H₃rḗǵs h₁n̥dʰéri diwsú
My instinct told me this is a chance syncretism of the old gen. plural pronoun, and it seems I'm right: but it's still cool!Pacifica dixit:Apparently, Dutch er, which means literally "there", can work like French en, which means literally "thence". That is, it can translate to "some/any (of it/them)" or "(a specified amount or number) of it/them".
That's not going to happen any time soon, unless you'd be content to hear me uttering a few simple sentences. I'm just having a bit of fun with Duolingo. The language I want to be studying seriously right now is still Arabic, but I haven't had much time or energy for it these days because I have quite a lot of work. When I take a break, I chill out with super-easy Duolingo. I started with the Arabic course, actually, but I did so rather too late, when I'd already learned more grammar than is included in the whole Duolingo course. It seemed to me like Duolingo could be a good way to just learn a few basics in a relaxed manner, though, and I thought why not do a bit of Dutch that way. Then since that was incredibly easy, I wanted to see what would happen with a language utterly alien to me, so I took Swahili too. That is indeed a bit harder, but still easy enough because, well, it's Duolingo, not anything advanced.Would love to hear my girl P speaking that Nederlants one ' these days.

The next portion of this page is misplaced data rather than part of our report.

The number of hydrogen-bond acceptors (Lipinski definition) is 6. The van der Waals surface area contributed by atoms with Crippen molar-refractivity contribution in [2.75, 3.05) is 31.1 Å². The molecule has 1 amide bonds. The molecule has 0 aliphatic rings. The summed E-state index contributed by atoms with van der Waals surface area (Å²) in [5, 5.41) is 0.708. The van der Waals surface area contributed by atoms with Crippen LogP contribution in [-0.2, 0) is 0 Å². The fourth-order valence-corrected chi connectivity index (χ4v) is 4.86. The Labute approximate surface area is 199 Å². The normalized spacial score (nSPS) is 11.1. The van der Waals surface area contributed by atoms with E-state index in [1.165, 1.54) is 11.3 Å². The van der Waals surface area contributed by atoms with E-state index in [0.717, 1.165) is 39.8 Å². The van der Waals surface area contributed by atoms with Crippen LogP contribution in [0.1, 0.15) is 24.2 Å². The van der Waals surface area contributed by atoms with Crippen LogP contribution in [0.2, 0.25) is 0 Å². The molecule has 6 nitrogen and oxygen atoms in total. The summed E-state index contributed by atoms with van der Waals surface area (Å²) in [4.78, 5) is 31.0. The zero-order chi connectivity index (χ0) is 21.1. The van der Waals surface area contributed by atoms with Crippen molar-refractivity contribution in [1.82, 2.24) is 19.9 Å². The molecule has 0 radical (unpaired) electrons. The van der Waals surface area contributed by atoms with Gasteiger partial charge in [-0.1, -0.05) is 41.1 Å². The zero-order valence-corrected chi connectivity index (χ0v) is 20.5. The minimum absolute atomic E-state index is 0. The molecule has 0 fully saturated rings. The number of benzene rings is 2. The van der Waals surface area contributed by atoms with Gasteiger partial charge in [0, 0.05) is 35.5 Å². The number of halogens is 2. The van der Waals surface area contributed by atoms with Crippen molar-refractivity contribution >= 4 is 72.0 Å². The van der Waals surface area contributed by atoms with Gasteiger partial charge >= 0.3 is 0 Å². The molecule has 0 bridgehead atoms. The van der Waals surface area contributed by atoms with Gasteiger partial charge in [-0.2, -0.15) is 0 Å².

Yes. Literally "it (not) there has".Isn't the French like Il y a 'There is' & Il n'y a pas de ___?